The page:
Exceptional, a 4.90-carat green heart-shaped diamond could break all records at the Sotheby’s auction on April 5th, in Hong Kong.
For ten years now, there has been an rampant craze for colored diamonds. Christie’s and Sotheby’s clock up the records with a 14.82-carat orange diamond for over 26 million dollars, the 59.60-carat “Pink Star” for $ 83 million and the “Blue Moon”, an extremely rare “fancy vivid” blue that reached 48.46 million dollars or 4 million dollars per carat. The record for a green diamond dates back to 2009 when one at 2.52 carats was auctioned for 3.07 million dollars (EUR 2.05 million). Astounding! “We are experiencing the same phenomenon for all beautiful stones, like the characteristic velvety blue sapphires from Kashmir or rubies extracted from the legendary Mogok mine“, says one jeweler.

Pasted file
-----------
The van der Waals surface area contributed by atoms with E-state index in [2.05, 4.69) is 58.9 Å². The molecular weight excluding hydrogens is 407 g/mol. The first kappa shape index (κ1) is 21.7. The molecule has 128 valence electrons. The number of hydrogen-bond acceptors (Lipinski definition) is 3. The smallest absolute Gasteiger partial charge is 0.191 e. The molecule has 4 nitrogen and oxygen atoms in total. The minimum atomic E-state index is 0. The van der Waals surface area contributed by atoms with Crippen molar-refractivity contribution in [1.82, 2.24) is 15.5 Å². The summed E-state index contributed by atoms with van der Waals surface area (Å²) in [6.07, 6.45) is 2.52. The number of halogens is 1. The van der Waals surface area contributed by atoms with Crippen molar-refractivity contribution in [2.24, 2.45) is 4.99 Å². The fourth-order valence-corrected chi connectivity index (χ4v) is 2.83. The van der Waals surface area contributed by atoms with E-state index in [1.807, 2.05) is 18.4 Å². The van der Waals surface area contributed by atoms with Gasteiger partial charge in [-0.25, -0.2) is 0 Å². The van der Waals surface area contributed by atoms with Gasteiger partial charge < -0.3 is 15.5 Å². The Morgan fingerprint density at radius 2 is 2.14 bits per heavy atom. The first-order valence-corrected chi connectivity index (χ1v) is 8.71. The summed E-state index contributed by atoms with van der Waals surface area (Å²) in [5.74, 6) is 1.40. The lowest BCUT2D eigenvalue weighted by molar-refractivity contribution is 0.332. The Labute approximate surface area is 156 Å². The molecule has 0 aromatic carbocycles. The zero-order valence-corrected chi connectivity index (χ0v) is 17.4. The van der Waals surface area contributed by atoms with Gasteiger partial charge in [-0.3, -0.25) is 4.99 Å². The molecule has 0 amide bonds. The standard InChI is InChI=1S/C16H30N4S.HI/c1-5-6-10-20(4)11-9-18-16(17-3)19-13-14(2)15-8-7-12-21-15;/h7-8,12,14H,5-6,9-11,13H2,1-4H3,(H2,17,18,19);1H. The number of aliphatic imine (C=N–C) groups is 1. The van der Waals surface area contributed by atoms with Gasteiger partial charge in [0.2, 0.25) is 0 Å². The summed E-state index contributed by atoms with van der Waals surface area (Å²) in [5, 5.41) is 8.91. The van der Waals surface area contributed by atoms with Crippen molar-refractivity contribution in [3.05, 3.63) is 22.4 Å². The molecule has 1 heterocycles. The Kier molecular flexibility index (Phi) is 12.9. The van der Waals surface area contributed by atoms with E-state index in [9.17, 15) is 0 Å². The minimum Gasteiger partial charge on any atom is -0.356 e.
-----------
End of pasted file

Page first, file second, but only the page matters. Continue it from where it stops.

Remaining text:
The boom for colored diamonds is due to an ever-increasing demand, particularly from emerging countries such as China, combined with an increasingly restricted offer. “Exceptional stones are becoming scarce because the mines are exhausted and do not discover any new ones“, says dealer, Matthew Tarin. The yellow ones are 10,000 times rarer than white. The pinks come from only one mine, the Argyle in Australia where we also find a few red diamonds, the rarest of them all. There are no more than thirty worldwide. Of these miracles of nature, one at 1.56 carats was sold for over 2 million, or 6 million dollars per gram.
Such jewelers as Graff, Harry Winston, Cartier or Tiffany & Co. have built their reputation on colored diamonds. The latter made one of the largest ever discovered, a yellow, its emblem. The jeweler cut it into a 128-carat cushion and mounted it onto a brooch, which is generally on display in its landmark New York store. Both Cartier and Harry Winston were owners of the priceless “Hope” diamond (45.42 carats), which reputedly adorned Louis XIV’s Order of the Golden Fleece pendant. Its mysterious origins resound with the legend that it would always bring bad luck to its owners.